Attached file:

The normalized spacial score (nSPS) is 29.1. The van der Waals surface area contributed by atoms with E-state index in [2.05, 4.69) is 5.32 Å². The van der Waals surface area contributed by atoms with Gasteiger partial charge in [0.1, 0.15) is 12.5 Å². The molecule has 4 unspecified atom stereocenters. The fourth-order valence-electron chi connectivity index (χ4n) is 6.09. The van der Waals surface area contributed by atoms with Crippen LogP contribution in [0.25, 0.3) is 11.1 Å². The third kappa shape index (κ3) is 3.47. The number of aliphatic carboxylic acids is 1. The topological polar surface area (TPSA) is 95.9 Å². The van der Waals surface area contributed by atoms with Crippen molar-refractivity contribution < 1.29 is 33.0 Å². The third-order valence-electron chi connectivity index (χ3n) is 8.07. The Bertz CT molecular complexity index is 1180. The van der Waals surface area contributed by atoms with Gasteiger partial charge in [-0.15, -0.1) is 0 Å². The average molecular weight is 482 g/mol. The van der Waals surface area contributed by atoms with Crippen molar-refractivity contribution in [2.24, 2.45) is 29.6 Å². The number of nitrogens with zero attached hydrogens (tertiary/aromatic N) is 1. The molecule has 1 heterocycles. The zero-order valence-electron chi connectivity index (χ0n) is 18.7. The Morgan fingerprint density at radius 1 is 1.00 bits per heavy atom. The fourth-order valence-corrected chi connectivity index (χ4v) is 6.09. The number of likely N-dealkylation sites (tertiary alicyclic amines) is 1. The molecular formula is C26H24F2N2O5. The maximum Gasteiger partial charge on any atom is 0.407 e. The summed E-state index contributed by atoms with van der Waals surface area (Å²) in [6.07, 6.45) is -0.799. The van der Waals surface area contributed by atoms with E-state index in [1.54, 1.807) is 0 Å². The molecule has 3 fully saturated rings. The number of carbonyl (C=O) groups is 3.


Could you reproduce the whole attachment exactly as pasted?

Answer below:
The normalized spacial score (nSPS) is 29.1. The van der Waals surface area contributed by atoms with E-state index in [2.05, 4.69) is 5.32 Å². The van der Waals surface area contributed by atoms with Gasteiger partial charge in [0.1, 0.15) is 12.5 Å². The molecule has 4 unspecified atom stereocenters. The fourth-order valence-electron chi connectivity index (χ4n) is 6.09. The van der Waals surface area contributed by atoms with Crippen LogP contribution in [0.25, 0.3) is 11.1 Å². The third kappa shape index (κ3) is 3.47. The number of aliphatic carboxylic acids is 1. The topological polar surface area (TPSA) is 95.9 Å². The van der Waals surface area contributed by atoms with Crippen molar-refractivity contribution < 1.29 is 33.0 Å². The third-order valence-electron chi connectivity index (χ3n) is 8.07. The Bertz CT molecular complexity index is 1180. The van der Waals surface area contributed by atoms with Gasteiger partial charge in [-0.15, -0.1) is 0 Å². The average molecular weight is 482 g/mol. The van der Waals surface area contributed by atoms with Crippen molar-refractivity contribution in [2.24, 2.45) is 29.6 Å². The number of nitrogens with zero attached hydrogens (tertiary/aromatic N) is 1. The molecule has 1 heterocycles. The zero-order valence-electron chi connectivity index (χ0n) is 18.7. The Morgan fingerprint density at radius 1 is 1.00 bits per heavy atom. The fourth-order valence-corrected chi connectivity index (χ4v) is 6.09. The number of likely N-dealkylation sites (tertiary alicyclic amines) is 1. The molecular formula is C26H24F2N2O5. The maximum Gasteiger partial charge on any atom is 0.407 e. The summed E-state index contributed by atoms with van der Waals surface area (Å²) in [6.07, 6.45) is -0.799. The van der Waals surface area contributed by atoms with E-state index in [1.54, 1.807) is 0 Å². The molecule has 3 fully saturated rings. The number of carbonyl (C=O) groups is 3.